in their verse?
Bunting: Certainly Pound was right to say that poetry ought to be written at least
as well as prose. Translated, that should mean: Learn syntax.
Scripsi: Your Collected Poems emphasise quality over quantity. Do you think
poets write (or at any rate publish) tc;o much?
Bunting: Yes, even the best.
Scripsi: Did you ever contemplate writing a large scale poem like Pound's
Cantos? Or again, rather differently, like Zukofsky's "A "?
Bunting: No. What's the use of starting a long poem if the world's idea of itself is
going to change completely before you finish it? Long poems were possible in
Dante's time, while late scholasticism endured. Not now.
Scripsi: David Jones' work is full of a sense of place. It also challenges
comparison, in its ambition and techniques, with Pound, Eliot and Yeats. We have
read that you are a fan of Jones' poetry. Do you think that your own work is parallel
to his in any way?
Bunting: No.
Scripsi: In 1931 Louis Zukofsky noted that the diction in your poetry tended
"towards a classical selection". Briggflatts pulls towards strong and simple native
words. Can you tell us something about this development, if it is really a
development?
Bunting: I do not know what Zukofsky meant by "a classical selection". He, like
me, preferred short words, and I think he always had done. So had I. My native
language (Northumbrian) does not take kindly to French and Latin importations.
Scripsi: In the original drafts of Briggf/atts were you working in terms of a
narrative?
Bunting: A very short narrative - nine stanzas - was needed to set the key for
Briggf/atts. For the rest, I'd learned from Spenser that there's no need to tell the
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reader what he can see for himself. Perhaps that assertion might puzzle trudgers
through The Faerie Queene; but consider the 'Amoretti-Epithalamion' volume.
No reconciliation after the tiff, the sequence ends in sadness. Then two pages of
time filling. Then straight into the greatest of all processional hymns. The reader
feels an enormous elation, which wouldn't be there if he'd had to read all the
details of making up. Many times I've read it and still I almost cry aloud with
delight. Why waste such possibilities, whether for delight or for something
different?
Scripsi: Pound once said that 'Mauberley' was an attempt to get the novel cut
down to the size of verse. 'Mauberley' and Briggflam are obviously very different
poems, but is that one of the things you tried to do in Briggf/atts?
BWiting: No. The novelists (of this age) have not Spenser's genius.
Scripsi: Donald Davie has made the point about your work that you don't try to
woo the reader with easy rhetoric. In doing so he quoted George Oppen as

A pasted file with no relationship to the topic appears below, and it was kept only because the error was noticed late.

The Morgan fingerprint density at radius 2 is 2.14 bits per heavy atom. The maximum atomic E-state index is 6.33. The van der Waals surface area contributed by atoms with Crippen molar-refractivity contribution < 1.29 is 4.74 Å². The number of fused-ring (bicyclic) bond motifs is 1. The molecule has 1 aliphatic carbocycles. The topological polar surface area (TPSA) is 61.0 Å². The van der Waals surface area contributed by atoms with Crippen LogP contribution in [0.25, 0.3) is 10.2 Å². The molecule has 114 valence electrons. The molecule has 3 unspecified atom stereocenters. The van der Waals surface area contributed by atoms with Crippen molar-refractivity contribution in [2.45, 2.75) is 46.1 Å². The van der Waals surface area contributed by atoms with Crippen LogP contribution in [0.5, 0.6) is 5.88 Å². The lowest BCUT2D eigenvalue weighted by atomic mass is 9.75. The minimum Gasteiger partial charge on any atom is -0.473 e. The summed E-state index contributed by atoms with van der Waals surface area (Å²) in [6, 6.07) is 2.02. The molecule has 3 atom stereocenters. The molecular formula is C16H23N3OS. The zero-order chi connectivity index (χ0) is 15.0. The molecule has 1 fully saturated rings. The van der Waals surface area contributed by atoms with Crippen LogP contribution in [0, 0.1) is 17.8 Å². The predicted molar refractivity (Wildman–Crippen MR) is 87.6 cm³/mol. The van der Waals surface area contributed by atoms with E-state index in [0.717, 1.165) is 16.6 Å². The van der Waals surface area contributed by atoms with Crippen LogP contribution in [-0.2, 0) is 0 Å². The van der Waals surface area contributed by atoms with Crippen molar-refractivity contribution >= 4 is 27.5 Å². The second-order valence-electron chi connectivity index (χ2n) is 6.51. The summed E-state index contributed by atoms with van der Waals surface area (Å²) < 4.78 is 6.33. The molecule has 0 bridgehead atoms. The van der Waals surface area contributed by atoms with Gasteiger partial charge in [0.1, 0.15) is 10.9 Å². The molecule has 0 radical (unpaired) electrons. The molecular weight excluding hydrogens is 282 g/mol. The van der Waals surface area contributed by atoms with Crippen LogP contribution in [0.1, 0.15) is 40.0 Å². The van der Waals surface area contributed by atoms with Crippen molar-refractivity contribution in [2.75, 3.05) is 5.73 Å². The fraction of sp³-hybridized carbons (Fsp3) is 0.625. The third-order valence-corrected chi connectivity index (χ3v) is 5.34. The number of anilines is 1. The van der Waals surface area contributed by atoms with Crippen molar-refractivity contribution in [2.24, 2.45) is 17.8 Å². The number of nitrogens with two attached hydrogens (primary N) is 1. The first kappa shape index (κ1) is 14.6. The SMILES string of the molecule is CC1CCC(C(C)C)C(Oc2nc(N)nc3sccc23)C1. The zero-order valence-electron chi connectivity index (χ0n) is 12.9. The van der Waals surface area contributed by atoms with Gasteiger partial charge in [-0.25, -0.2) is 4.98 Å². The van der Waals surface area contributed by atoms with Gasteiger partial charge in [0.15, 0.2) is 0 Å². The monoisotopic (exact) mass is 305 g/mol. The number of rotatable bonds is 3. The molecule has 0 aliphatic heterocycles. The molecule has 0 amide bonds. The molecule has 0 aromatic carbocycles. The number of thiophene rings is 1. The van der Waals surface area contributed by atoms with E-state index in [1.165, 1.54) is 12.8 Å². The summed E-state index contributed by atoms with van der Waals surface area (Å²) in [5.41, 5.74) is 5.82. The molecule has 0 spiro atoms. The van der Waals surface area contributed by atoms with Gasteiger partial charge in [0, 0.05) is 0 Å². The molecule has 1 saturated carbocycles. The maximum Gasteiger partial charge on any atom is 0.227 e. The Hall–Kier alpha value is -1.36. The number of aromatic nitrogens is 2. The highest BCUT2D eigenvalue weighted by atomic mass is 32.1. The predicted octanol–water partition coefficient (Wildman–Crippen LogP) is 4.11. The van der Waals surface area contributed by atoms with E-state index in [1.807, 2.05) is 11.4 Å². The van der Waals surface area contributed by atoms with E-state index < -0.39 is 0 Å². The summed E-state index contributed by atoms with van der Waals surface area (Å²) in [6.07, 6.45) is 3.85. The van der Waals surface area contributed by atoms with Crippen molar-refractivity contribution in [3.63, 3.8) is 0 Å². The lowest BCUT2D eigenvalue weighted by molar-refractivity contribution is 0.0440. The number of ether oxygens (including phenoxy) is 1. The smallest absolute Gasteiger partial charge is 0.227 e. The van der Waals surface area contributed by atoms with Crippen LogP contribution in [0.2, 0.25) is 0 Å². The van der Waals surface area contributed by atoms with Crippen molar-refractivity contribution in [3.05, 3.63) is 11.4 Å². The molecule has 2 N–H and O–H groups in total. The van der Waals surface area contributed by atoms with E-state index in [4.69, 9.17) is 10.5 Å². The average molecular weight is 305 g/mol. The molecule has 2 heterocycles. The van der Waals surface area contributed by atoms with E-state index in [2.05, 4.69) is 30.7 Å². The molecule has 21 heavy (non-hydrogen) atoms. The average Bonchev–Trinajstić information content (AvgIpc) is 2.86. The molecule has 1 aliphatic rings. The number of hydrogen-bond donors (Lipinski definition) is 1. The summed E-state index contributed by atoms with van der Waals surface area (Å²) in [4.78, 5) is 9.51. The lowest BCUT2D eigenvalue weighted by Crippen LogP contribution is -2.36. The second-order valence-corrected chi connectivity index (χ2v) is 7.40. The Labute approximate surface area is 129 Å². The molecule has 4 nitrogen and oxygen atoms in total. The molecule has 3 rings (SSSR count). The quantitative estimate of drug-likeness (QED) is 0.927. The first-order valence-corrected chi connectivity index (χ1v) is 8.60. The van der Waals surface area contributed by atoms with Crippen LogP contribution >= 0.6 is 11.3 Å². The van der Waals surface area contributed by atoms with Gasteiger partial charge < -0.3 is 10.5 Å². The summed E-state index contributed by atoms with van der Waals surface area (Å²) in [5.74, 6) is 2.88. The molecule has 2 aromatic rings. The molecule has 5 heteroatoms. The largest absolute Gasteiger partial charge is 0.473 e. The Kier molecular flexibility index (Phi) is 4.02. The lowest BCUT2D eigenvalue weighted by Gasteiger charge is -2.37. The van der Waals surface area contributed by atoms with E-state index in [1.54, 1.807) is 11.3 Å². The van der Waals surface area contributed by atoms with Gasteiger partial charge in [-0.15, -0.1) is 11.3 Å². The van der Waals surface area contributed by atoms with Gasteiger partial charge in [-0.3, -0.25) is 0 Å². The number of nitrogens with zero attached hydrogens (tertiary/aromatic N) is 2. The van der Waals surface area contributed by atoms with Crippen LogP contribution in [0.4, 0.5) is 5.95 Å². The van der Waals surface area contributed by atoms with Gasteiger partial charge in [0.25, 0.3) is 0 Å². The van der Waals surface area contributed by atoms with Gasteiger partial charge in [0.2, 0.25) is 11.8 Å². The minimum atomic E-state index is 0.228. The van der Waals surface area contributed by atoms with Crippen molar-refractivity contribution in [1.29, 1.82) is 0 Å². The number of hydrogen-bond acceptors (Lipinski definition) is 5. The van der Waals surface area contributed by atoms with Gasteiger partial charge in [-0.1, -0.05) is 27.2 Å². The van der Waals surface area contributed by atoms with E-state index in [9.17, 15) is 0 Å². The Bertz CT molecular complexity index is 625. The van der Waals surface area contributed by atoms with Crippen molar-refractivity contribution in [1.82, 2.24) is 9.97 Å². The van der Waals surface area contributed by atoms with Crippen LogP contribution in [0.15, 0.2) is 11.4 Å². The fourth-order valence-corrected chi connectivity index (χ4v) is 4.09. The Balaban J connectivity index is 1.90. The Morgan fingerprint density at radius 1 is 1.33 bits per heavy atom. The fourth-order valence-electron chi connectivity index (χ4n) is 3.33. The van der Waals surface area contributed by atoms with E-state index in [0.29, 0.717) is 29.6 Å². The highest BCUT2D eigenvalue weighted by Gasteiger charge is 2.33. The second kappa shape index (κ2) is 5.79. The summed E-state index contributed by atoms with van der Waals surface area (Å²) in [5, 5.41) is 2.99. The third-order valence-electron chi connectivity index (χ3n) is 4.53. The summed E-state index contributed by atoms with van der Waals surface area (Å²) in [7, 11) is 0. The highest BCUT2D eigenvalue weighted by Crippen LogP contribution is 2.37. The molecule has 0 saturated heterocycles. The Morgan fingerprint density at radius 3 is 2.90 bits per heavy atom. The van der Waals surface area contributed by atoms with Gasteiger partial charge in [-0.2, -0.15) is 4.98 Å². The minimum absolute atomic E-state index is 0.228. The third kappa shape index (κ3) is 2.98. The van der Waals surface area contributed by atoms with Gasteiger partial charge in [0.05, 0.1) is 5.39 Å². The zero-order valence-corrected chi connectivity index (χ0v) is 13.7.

saying that the image should exist for the sake of the poet, not for the sake of the
reader. What do you think of Oppen's statement?
Bunting: I have no idea what Oppen could mean by it.
Scripsi: Did you always think that you would return to Northumbria and write a
specifically Northumbrian poem?
Bunting: Yes.
Scripsi: Do you think of yourself as a religious poet in any sense?
Bunting: If Saint Francis's praise of all creation in 'Altissimu onnipotente bon
signore' etc. or the ideas implied for Saint Cuthbert in the three lives of him can be
reconciled in any way with what is commonly called religion, no doubt I am a
religious poet. But I know of no church that would put up witheitherofthemfora
moment. At one time of his life I think Wordsworth might have understood that a
man was no more important than the louse in his shirt or the stone under his feet,
but it is not a common perception nor usually a lasting one; and it is altogether at
variance with what everybody else seems to think of as religion. The writers of the
gospels don't seem to attribute any such perception to Jesus: he lacked sufficient
humility. So I can't be convicted of Christianity. Still less of the absurdities of Zen
as now advocated.
Scripsi: You've said that the poetry of Wordsworth has always been with you.
What do you particularly admire in him?
Bunting: Look at the narrative complexity of 'The Brothers'. Wordsworth could
tell a story better than anyone in English at least since the middle ages. His
humour, so utterly English, so like Chaucer's. The splendour of his sound, lost
unfortunately on people who insist on reading him in the pronunciation of
southern English. His economy (not always exercised, but usually). And so on. . .
He wrote too much, not all at one level, but the best, say, three-quarters of his work
seems to me indispensable.
Scripsi: Are there any younger poets whose work you admire?
Bunting: Tom Pickard.